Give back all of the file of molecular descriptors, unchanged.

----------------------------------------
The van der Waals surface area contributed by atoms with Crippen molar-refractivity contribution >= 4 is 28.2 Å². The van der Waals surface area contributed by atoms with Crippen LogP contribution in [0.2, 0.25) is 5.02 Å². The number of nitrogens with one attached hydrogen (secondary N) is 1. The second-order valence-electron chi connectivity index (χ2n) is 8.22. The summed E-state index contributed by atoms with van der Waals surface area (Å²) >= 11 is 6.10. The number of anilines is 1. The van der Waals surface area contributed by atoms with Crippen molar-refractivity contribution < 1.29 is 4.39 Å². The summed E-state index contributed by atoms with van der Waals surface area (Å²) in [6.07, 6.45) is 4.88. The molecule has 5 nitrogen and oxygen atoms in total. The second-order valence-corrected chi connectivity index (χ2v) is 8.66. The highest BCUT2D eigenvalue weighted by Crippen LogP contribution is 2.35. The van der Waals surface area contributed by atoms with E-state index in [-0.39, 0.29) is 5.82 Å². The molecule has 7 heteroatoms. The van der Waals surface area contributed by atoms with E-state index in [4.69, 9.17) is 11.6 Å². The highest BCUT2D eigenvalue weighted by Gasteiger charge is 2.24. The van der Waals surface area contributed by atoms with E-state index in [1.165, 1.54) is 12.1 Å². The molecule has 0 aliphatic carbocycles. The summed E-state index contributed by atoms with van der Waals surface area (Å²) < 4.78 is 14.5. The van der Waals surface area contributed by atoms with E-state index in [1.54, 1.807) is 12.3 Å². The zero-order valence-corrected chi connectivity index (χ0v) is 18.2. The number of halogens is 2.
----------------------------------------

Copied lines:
The van der Waals surface area contributed by atoms with Crippen molar-refractivity contribution >= 4 is 28.2 Å². The van der Waals surface area contributed by atoms with Crippen LogP contribution in [0.2, 0.25) is 5.02 Å². The number of nitrogens with one attached hydrogen (secondary N) is 1. The second-order valence-electron chi connectivity index (χ2n) is 8.22. The summed E-state index contributed by atoms with van der Waals surface area (Å²) >= 11 is 6.10. The number of anilines is 1. The van der Waals surface area contributed by atoms with Crippen molar-refractivity contribution < 1.29 is 4.39 Å². The summed E-state index contributed by atoms with van der Waals surface area (Å²) in [6.07, 6.45) is 4.88. The molecule has 5 nitrogen and oxygen atoms in total. The second-order valence-corrected chi connectivity index (χ2v) is 8.66. The highest BCUT2D eigenvalue weighted by Crippen LogP contribution is 2.35. The van der Waals surface area contributed by atoms with E-state index in [-0.39, 0.29) is 5.82 Å². The molecule has 7 heteroatoms. The van der Waals surface area contributed by atoms with E-state index in [4.69, 9.17) is 11.6 Å². The highest BCUT2D eigenvalue weighted by Gasteiger charge is 2.24. The van der Waals surface area contributed by atoms with E-state index in [1.165, 1.54) is 12.1 Å². The molecule has 0 aliphatic carbocycles. The summed E-state index contributed by atoms with van der Waals surface area (Å²) < 4.78 is 14.5. The van der Waals surface area contributed by atoms with E-state index in [1.54, 1.807) is 12.3 Å². The zero-order valence-corrected chi connectivity index (χ0v) is 18.2. The number of halogens is 2.